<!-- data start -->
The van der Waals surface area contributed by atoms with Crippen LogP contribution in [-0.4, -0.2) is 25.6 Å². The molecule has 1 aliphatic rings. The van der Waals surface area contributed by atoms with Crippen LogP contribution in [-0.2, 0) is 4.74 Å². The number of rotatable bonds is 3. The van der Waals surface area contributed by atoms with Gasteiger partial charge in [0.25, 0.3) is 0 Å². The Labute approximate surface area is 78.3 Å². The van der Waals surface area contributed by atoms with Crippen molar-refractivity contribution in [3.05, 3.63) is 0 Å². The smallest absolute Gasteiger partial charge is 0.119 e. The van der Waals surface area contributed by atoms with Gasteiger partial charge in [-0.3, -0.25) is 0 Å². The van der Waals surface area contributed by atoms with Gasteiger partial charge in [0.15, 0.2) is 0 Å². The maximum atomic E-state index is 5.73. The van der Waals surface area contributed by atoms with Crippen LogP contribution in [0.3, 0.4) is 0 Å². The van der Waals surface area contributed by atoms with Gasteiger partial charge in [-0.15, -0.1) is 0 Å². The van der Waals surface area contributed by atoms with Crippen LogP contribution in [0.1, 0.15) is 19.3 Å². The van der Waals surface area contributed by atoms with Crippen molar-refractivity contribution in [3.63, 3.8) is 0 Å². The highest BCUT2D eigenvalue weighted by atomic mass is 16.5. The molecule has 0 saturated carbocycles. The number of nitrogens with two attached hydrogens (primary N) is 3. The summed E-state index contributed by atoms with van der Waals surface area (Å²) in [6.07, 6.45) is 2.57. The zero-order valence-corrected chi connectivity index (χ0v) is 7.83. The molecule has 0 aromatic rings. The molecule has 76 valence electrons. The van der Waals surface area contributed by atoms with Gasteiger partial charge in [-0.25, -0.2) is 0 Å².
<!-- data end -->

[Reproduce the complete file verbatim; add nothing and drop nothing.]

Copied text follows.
The van der Waals surface area contributed by atoms with Crippen LogP contribution in [-0.4, -0.2) is 25.6 Å². The molecule has 1 aliphatic rings. The van der Waals surface area contributed by atoms with Crippen LogP contribution in [-0.2, 0) is 4.74 Å². The number of rotatable bonds is 3. The van der Waals surface area contributed by atoms with Gasteiger partial charge in [0.25, 0.3) is 0 Å². The Labute approximate surface area is 78.3 Å². The van der Waals surface area contributed by atoms with Crippen molar-refractivity contribution in [3.05, 3.63) is 0 Å². The smallest absolute Gasteiger partial charge is 0.119 e. The van der Waals surface area contributed by atoms with Gasteiger partial charge in [-0.3, -0.25) is 0 Å². The van der Waals surface area contributed by atoms with Gasteiger partial charge in [0.15, 0.2) is 0 Å². The maximum atomic E-state index is 5.73. The van der Waals surface area contributed by atoms with Crippen LogP contribution in [0.3, 0.4) is 0 Å². The van der Waals surface area contributed by atoms with Gasteiger partial charge in [-0.15, -0.1) is 0 Å². The van der Waals surface area contributed by atoms with Crippen LogP contribution in [0.1, 0.15) is 19.3 Å². The van der Waals surface area contributed by atoms with Crippen molar-refractivity contribution in [3.63, 3.8) is 0 Å². The highest BCUT2D eigenvalue weighted by atomic mass is 16.5. The molecule has 0 saturated carbocycles. The number of nitrogens with two attached hydrogens (primary N) is 3. The summed E-state index contributed by atoms with van der Waals surface area (Å²) in [6.07, 6.45) is 2.57. The zero-order valence-corrected chi connectivity index (χ0v) is 7.83. The molecule has 0 aromatic rings. The molecule has 76 valence electrons. The van der Waals surface area contributed by atoms with Gasteiger partial charge in [-0.25, -0.2) is 0 Å².